This future isn’t as far away as you might think. This past year, supercomputers played a key role in the fight against Covid-19, illuminating many details about Covid and how the virus behaves, including how long droplets can linger in the air, and pinpointed a gene ( F8A2) that may partly explain why some people may be more vulnerable to Covid than others. Research teams using supercomputers have even identified two existing drugs that might fight Covid, after scanning a library of about 1,600, as well as compounds in medicinal plants that may have antiviral properties.
Once future supercomputer models identify potential treatments to quell a future outbreak, they can help identify the best way to respond — either via conventional means, such as oral medicines or vaccines, or more experimental approaches. To distribute treatments quickly and equitably, it may one day be more efficient to add them to rain or drinking water, along with chemicals to time-limit the therapy. This, too, isn’t so far-fetched, at least within a 5- to 10-year time horizon: Several US states are trying so-called cloud seeding — in which they add small particles of silver iodide to clouds — to boost rainfall. Most Americans drink water with added fluoride, and cereal grain products are often enriched with folate. These automated solutions take humans out of the loop, and, in the case of Covid, could exponentially reduce the time it takes to mitigate a biothreat, thus saving lives, property and national economies.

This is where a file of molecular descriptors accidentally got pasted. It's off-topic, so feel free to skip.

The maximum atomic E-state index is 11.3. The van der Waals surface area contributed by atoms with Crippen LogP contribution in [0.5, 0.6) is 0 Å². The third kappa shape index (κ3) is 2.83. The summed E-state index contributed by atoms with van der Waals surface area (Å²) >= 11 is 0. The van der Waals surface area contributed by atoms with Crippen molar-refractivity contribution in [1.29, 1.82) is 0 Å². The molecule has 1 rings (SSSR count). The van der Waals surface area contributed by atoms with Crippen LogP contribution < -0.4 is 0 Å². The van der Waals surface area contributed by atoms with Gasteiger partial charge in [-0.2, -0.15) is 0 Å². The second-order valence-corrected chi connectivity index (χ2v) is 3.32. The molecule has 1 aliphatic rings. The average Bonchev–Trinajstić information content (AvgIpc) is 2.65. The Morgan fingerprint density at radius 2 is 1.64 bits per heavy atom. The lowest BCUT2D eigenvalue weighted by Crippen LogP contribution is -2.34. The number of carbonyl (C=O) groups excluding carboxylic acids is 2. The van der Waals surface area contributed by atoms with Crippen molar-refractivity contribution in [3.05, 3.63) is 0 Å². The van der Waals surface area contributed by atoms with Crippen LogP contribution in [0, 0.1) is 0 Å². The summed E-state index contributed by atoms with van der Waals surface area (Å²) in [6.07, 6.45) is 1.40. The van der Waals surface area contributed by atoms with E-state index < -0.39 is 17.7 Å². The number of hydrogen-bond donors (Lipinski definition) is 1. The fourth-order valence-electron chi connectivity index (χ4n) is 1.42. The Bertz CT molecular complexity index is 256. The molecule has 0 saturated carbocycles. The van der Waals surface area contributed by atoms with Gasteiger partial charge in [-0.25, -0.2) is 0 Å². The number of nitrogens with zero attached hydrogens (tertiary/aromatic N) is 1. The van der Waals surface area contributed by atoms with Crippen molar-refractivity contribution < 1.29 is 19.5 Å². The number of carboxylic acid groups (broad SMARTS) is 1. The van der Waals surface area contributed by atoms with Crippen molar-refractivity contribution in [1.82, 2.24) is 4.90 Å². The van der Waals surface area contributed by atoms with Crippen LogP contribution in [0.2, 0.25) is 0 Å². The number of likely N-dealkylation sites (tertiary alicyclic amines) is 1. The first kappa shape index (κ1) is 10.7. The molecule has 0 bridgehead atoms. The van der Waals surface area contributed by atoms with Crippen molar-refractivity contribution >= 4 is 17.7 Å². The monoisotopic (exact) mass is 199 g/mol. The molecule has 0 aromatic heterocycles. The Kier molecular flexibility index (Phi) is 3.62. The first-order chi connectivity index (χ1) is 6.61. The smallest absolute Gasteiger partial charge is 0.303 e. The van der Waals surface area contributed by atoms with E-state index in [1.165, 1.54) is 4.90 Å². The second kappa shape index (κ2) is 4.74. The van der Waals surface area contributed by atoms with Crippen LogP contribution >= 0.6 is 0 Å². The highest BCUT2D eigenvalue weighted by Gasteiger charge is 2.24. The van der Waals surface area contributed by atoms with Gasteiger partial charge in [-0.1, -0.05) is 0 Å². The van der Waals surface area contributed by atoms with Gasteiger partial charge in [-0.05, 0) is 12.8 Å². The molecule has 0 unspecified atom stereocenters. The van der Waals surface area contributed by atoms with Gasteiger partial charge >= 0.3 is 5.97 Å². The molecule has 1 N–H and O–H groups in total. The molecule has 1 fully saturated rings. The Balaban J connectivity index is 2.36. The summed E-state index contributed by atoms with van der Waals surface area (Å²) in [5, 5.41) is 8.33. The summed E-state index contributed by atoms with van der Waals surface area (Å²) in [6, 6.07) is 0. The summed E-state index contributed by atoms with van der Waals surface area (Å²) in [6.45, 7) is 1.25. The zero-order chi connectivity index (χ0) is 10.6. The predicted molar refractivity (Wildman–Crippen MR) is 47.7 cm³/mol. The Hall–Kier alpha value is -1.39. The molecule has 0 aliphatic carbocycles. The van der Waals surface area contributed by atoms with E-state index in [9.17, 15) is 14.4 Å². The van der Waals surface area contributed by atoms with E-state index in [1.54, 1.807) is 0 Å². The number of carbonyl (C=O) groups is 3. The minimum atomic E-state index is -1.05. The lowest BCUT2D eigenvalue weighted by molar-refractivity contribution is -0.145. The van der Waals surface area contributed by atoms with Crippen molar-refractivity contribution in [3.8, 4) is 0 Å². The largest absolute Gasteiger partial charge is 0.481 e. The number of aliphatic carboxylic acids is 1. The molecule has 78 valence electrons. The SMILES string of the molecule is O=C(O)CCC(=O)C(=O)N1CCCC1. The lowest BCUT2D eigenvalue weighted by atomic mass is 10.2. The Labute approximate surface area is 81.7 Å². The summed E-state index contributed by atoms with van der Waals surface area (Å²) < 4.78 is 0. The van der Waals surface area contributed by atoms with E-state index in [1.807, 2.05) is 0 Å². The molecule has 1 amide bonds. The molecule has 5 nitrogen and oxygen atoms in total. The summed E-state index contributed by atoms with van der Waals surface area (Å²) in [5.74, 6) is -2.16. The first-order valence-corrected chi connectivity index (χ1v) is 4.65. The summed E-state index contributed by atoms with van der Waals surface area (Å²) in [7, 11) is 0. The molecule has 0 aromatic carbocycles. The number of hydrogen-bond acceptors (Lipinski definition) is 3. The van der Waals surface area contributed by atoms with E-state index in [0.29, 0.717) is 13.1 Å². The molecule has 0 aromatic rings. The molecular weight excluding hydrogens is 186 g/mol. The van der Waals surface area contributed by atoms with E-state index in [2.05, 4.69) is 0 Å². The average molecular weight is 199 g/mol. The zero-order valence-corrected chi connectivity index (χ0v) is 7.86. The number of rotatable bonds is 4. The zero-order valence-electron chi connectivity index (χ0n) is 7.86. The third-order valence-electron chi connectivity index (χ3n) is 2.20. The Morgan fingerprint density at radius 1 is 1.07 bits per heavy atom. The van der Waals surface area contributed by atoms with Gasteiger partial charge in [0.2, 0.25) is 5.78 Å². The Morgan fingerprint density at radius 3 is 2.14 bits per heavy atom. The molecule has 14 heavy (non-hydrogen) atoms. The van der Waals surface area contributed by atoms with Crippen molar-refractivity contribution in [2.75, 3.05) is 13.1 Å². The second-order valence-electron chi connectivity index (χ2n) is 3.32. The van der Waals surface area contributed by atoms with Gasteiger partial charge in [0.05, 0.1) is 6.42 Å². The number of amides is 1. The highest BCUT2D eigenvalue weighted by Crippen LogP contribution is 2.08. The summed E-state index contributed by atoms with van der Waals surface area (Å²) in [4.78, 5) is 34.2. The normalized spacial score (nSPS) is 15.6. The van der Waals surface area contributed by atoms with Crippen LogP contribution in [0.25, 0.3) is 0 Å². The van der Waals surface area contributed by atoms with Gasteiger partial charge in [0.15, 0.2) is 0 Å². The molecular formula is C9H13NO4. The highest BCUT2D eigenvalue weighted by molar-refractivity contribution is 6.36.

Of course, such a dramatic scaling up of monitoring and therapeutics could raise concerns about privacy and personal choice, so we will need to take steps to ensure this planetary immune system doesn’t create a surveillance state. One possibility is to start with a pilot, perhaps monitoring future outbreaks of Covid in one community that buys into the idea. The project would be completely transparent, specifying standards for the ethical use of data, with perhaps a citizen group that oversees all decisions. If the pilot works and people feel comfortable, it could expand to other communities.
If this kind of global monitoring system works for disease outbreaks, it could be used to tackle other global health concerns, such as food shortages. Why not use artificial intelligence to develop indicators, warnings and plans to spot vulnerabilities in global food production, such as wheat, and help make the system more resilient and sustainable?
What I’m proposing is a massive undertaking, I know. But just imagine if something like this had been in place during Covid — how much suffering and loss could have been avoided. Covid isn’t over yet, and we know the next pandemic is coming — we just don’t know when or from where. If we start small, working in one area and expanding from there, we can show that this planetary immune system can work, and keep us safe.
This article is part of Reset: The Science of Crisis & Recovery , an ongoing series exploring how the world is navigating the coronavirus pandemic, its consequences and the way forward. Reset is supported by a grant from the Alfred P. Sloan Foundation.